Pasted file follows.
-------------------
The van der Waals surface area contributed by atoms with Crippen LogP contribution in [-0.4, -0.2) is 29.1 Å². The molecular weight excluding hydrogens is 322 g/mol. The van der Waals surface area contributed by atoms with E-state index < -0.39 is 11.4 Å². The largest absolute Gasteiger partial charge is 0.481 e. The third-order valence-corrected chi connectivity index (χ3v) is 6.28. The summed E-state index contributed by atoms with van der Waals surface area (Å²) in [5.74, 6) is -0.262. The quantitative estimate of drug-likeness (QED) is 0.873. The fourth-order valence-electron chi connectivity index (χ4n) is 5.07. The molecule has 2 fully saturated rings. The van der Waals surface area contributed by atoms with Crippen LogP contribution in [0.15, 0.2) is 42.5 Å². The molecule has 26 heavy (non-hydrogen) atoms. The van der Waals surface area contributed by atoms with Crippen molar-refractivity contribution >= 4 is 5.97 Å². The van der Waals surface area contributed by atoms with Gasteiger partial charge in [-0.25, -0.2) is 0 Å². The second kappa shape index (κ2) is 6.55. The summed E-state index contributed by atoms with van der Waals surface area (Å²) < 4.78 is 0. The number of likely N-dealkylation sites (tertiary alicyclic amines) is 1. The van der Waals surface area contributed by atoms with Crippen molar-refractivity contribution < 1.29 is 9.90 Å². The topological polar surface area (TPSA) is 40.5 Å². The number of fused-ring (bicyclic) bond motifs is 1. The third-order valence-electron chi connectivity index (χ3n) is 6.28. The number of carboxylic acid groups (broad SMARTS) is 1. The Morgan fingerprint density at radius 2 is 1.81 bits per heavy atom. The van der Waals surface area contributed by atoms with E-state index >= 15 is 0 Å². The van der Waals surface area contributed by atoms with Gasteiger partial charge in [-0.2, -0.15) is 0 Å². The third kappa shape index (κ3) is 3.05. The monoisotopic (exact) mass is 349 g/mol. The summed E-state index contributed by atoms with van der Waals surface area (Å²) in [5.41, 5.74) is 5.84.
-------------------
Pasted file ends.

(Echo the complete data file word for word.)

The van der Waals surface area contributed by atoms with Crippen LogP contribution in [-0.4, -0.2) is 29.1 Å². The molecular weight excluding hydrogens is 322 g/mol. The van der Waals surface area contributed by atoms with E-state index < -0.39 is 11.4 Å². The largest absolute Gasteiger partial charge is 0.481 e. The third-order valence-corrected chi connectivity index (χ3v) is 6.28. The summed E-state index contributed by atoms with van der Waals surface area (Å²) in [5.74, 6) is -0.262. The quantitative estimate of drug-likeness (QED) is 0.873. The fourth-order valence-electron chi connectivity index (χ4n) is 5.07. The molecule has 2 fully saturated rings. The van der Waals surface area contributed by atoms with Crippen LogP contribution in [0.15, 0.2) is 42.5 Å². The molecule has 26 heavy (non-hydrogen) atoms. The van der Waals surface area contributed by atoms with Crippen molar-refractivity contribution >= 4 is 5.97 Å². The van der Waals surface area contributed by atoms with Gasteiger partial charge in [-0.25, -0.2) is 0 Å². The second kappa shape index (κ2) is 6.55. The summed E-state index contributed by atoms with van der Waals surface area (Å²) < 4.78 is 0. The number of likely N-dealkylation sites (tertiary alicyclic amines) is 1. The van der Waals surface area contributed by atoms with Crippen molar-refractivity contribution < 1.29 is 9.90 Å². The topological polar surface area (TPSA) is 40.5 Å². The number of fused-ring (bicyclic) bond motifs is 1. The third-order valence-electron chi connectivity index (χ3n) is 6.28. The number of carboxylic acid groups (broad SMARTS) is 1. The Morgan fingerprint density at radius 2 is 1.81 bits per heavy atom. The van der Waals surface area contributed by atoms with E-state index >= 15 is 0 Å². The van der Waals surface area contributed by atoms with Gasteiger partial charge in [-0.2, -0.15) is 0 Å². The third kappa shape index (κ3) is 3.05. The monoisotopic (exact) mass is 349 g/mol. The summed E-state index contributed by atoms with van der Waals surface area (Å²) in [5.41, 5.74) is 5.84.